Kotlinlearncs.online LogoJava

    Innovations

    learncs.online puts technology to work to create a unique, interactive, and effective learning environment.

    We believe that technology can change the world. By learning computer science and programming, you too can create programs that solve problems, open up new opportunities, and generally make the world just a bit better.

    Here’s how we’ve applied our abilities as computer scientists and programmers to improving online education. All of the tools below are unique to learncs.online, and not available on other sites.(1)

    Playgrounds
    Playgrounds

    System.out.println("Learning Java is fun!");

    Our lessons are filled with playgrounds like the one above that allow you to run, edit, experiment, and generally play with code—right from your web browser, with requiring any additional software(2). They make programming more fun, and encourage the experimentation that leads to understanding. Like anything else, you learn how to program by doing—not watching.

    Our playgrounds support both Java and Kotlin:

    println("Learning Kotlin is also fun!")

    And our Java playgrounds support snippet mode, allowing us to mix top-level code and methods with class and interface declarations into more compact examples than Java normally allows:

    interface Speak {
    void speak();
    }
    class Dog implements Speak {
    public void speak() {
    System.out.println("Woof");
    }
    }
    class Cat implements Speak {
    public void speak() {
    System.out.println("Meow");
    }
    }
    // Snippet mode also supports top-level method declarations...
    public void talk(Speak speaker) {
    speaker.speak();
    }
    // And top-level (or loose) code
    talk(new Dog());
    talk(new Cat());

    For longer examples like the one above and on homework problems, editor contents are synchronized across sessions and devices for logged-in users.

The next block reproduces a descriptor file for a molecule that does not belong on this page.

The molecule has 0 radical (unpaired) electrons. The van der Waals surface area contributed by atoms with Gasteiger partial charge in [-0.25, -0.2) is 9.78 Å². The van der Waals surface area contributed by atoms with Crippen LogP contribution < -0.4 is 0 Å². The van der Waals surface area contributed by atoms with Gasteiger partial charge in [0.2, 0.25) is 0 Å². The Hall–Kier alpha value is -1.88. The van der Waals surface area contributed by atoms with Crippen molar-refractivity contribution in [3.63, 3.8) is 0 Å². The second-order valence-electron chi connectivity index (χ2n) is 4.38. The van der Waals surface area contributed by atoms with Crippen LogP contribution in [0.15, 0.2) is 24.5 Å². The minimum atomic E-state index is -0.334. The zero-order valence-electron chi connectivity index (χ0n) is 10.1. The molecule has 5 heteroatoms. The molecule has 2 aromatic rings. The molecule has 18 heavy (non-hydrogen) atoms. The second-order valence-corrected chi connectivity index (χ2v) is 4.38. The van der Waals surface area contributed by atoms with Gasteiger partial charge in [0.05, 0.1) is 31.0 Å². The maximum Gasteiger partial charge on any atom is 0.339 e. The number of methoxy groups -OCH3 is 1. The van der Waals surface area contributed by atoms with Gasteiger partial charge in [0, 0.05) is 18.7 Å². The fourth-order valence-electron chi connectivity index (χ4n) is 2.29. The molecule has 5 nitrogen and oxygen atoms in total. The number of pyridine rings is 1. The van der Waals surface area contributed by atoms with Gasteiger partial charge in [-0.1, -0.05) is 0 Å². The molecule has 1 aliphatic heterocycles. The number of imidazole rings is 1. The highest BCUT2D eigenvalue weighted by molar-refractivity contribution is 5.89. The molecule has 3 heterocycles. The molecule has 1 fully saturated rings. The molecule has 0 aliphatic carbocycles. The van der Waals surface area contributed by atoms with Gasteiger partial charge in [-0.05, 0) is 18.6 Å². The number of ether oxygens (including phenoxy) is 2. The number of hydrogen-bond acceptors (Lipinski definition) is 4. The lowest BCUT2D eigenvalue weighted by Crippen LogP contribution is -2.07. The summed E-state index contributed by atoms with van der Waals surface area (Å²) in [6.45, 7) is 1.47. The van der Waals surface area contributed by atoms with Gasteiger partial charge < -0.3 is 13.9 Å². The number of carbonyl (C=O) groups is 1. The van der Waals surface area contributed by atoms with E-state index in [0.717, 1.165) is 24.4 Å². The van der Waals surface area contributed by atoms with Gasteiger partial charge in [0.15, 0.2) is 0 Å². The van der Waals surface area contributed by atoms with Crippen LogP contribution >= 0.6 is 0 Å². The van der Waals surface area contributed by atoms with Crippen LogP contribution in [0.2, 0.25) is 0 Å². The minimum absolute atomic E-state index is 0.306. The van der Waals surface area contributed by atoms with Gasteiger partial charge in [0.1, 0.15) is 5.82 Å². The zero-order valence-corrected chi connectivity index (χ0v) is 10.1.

Our playgrounds are powered by Jeed, our own innovative and open source JVM execution and analysis toolkit.

    Interactive Walkthroughs
    Interactive Walkthroughs

    Our lessons combine text, code, videos, and a new interactive walkthrough component, originally developed for CS 124 at Illinois and now publicly available only on learncs.online. Walkthroughs combine audio with an animated code editor to create live coding examples that are fully interactive.

    U3lzdGVtLm91dC5wcmludGxuKCJIZWxsbywgd29ybGQiKTs=

    Students can pause the walkthroughs, experiment with the code themselves, and then resume where they left off.

    Walkthroughs are recorded directly in the browser, making it easy to add explanations and for others to contribute. CS 124 at Illinois course staff can and do contribute their own explanations, strengthening our materials and diversifying the voice with which the course speaks(3).

    Here’s an overview of how interactive walkthroughs work on the site and how easy it is for staff to record them:

    Homework
    Homework

    Each daily lesson concludes with a small homework problem. Like this one:

    Created By: Geoffrey Challen
    / Version: 2021.2.0

    Declare and implement a function called isOdd. isOdd should accept a single int argument and return true if it is odd and false otherwise. You will probably want to consider using the remainder operator (%) to complete this problem.

    You could also solve it in Kotlin!

    Created By: Geoffrey Challen
    / Version: 2021.2.0

    Let's write another simple function. Declare and implement a function called isOdd. isOdd should accept a single Int argument and return true if it is odd and false otherwise. You will probably want to consider using the remainder operator (%) to complete this problem.

    Our large and growing library of Java and Kotlin small problems is created and maintained using a novel tool that automatically generates a testing strategy from a reference solution. This eliminates the need to write or maintain test cases. For example, the grader for the problem above was generated entirely using the only following code: